Scotland's health boards are putting extra measures in place this weekend to deal with winter illness pressures.
As NHS Lanarkshire opens its GP surgery doors on Saturdays for the rest of the month, other health boards are increasing provision to meet unprecedented demand.
Many are fully staffing out-of-hours services and some have increased the number of medical shifts.
An increase in winter illnesses is putting extra demand on NHS services.
About 40% of GP practices in Lanarkshire will be open on Saturday mornings throughout January to help meet the increased need for appointments.
Covering half of the local population, selected surgeries will open from 08:00 until 12:30 GMT.
Patients are being asked to contact their GP practice to check if they are open if they feel they need to see a doctor.
This move is one of the measures being put in place by NHS Lanarkshire in response to what it says are "unprecedented levels" of winter illness.
The number of flu cases in Scotland during the last week of December was double that during the same period a year ago.
Earlier this week, the board was one of several across Scotland forced to temporarily postpone elective or non-urgent procedures due to the increased pressure on services.
Office workers have also been volunteering to help out colleagues in hospitals and GP practices by taking on administrative and cleaning roles.
NHS Lanarkshire's three hospital sites at Hairmyres, Wishaw and Monklands were "inundated" over the festive period and "exceptional measures" were necessary to ensure patient safety, the board said.
Dr Iain Wallace, medical director for NHS Lanarkshire, said: "We've asked all practices to consider extending their opening hours to cover Saturday mornings in January and we've had a great response, with an extended GP service being offered to almost half of the Lanarkshire population across Lanarkshire and more practices coming on-board.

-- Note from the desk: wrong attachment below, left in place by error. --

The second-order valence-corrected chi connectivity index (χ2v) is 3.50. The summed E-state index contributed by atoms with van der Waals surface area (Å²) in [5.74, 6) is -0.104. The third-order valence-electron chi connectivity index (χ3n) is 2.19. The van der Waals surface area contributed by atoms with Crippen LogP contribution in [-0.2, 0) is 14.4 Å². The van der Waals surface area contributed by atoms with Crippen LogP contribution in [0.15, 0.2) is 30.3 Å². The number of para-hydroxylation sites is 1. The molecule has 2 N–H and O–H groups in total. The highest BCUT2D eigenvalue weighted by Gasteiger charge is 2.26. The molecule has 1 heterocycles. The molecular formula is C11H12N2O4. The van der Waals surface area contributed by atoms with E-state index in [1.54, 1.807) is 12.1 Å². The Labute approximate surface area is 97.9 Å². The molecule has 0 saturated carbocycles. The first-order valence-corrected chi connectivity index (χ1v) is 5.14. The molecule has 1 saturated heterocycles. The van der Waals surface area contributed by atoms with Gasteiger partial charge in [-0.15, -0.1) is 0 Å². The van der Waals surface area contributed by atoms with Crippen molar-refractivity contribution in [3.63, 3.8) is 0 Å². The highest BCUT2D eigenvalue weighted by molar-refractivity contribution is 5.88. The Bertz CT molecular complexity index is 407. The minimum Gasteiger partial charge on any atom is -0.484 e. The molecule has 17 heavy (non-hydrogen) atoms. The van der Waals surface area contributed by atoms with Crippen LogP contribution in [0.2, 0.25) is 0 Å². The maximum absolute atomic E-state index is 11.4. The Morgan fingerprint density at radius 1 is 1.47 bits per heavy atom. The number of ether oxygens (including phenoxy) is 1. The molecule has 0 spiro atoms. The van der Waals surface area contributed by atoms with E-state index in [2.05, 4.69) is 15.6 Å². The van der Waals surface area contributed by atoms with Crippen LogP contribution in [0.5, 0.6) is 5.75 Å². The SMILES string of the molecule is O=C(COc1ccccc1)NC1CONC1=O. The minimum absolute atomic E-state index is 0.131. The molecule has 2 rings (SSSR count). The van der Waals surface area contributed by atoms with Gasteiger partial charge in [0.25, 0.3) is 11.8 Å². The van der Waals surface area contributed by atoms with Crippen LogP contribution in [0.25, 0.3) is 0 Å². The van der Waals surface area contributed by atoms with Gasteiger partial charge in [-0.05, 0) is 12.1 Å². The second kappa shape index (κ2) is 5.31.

"This increased capacity will help meet the high level of requests for a GP appointment.
"We want to ensure that our GPs can see the patients where only a GP can help."
How is the rest of Scotland coping?
Ayrshire & Arran
NHS Ayrshire & Arran has seen an increase in the demand for both hospital and community services over the festive period.
The health board says staff are meeting the needs of local people in the community through general practice, community pharmacies and, when necessary, urgent care services through NHS24.
Borders experienced high demand over the festive period particularly within its Accident and Emergency Department which still remains busy.
GP surgeries have been seeing both emergency patients and those attending for routine appointments.
Extra appointments are being given where essential.
Dumfries & Galloway
Dumfries and Galloway Royal Infirmary was reduced from "Red Status" to "Amber Status" on Thursday, meaning the hospital now has limited capacity to accept patients.